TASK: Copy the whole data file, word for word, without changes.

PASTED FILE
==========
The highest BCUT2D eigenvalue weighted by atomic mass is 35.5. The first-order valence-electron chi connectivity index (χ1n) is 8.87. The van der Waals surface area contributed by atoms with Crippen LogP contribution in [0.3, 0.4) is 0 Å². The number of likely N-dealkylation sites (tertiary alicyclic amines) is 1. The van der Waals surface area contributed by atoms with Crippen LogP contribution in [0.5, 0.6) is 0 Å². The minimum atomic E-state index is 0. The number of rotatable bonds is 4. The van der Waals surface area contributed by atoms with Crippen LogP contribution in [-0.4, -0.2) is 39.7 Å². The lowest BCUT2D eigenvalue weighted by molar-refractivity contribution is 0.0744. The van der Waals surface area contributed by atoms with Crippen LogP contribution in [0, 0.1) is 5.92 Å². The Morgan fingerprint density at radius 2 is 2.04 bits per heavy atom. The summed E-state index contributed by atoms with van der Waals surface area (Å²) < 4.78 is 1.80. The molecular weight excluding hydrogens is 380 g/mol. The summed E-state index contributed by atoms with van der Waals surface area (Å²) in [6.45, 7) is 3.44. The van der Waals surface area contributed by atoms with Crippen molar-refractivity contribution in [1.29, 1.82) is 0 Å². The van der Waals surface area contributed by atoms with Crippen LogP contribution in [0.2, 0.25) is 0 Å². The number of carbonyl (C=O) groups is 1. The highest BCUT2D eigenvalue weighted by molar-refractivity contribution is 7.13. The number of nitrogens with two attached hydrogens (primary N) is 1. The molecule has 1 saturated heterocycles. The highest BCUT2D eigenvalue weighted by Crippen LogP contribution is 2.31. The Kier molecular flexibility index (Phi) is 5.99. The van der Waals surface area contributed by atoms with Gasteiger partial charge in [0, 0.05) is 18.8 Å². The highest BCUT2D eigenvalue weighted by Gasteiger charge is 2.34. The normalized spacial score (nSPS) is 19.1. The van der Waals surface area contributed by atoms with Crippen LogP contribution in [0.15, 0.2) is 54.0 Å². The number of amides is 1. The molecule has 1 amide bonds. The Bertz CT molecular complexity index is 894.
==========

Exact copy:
The highest BCUT2D eigenvalue weighted by atomic mass is 35.5. The first-order valence-electron chi connectivity index (χ1n) is 8.87. The van der Waals surface area contributed by atoms with Crippen LogP contribution in [0.3, 0.4) is 0 Å². The number of likely N-dealkylation sites (tertiary alicyclic amines) is 1. The van der Waals surface area contributed by atoms with Crippen LogP contribution in [0.5, 0.6) is 0 Å². The minimum atomic E-state index is 0. The number of rotatable bonds is 4. The van der Waals surface area contributed by atoms with Crippen LogP contribution in [-0.4, -0.2) is 39.7 Å². The lowest BCUT2D eigenvalue weighted by molar-refractivity contribution is 0.0744. The van der Waals surface area contributed by atoms with Crippen LogP contribution in [0, 0.1) is 5.92 Å². The Morgan fingerprint density at radius 2 is 2.04 bits per heavy atom. The summed E-state index contributed by atoms with van der Waals surface area (Å²) < 4.78 is 1.80. The molecular weight excluding hydrogens is 380 g/mol. The summed E-state index contributed by atoms with van der Waals surface area (Å²) in [6.45, 7) is 3.44. The van der Waals surface area contributed by atoms with Crippen molar-refractivity contribution in [1.29, 1.82) is 0 Å². The van der Waals surface area contributed by atoms with Crippen LogP contribution in [0.2, 0.25) is 0 Å². The number of carbonyl (C=O) groups is 1. The highest BCUT2D eigenvalue weighted by molar-refractivity contribution is 7.13. The number of nitrogens with two attached hydrogens (primary N) is 1. The molecule has 1 saturated heterocycles. The highest BCUT2D eigenvalue weighted by Crippen LogP contribution is 2.31. The Kier molecular flexibility index (Phi) is 5.99. The van der Waals surface area contributed by atoms with Gasteiger partial charge in [0, 0.05) is 18.8 Å². The highest BCUT2D eigenvalue weighted by Gasteiger charge is 2.34. The normalized spacial score (nSPS) is 19.1. The van der Waals surface area contributed by atoms with Crippen LogP contribution in [0.15, 0.2) is 54.0 Å². The number of amides is 1. The molecule has 1 amide bonds. The Bertz CT molecular complexity index is 894.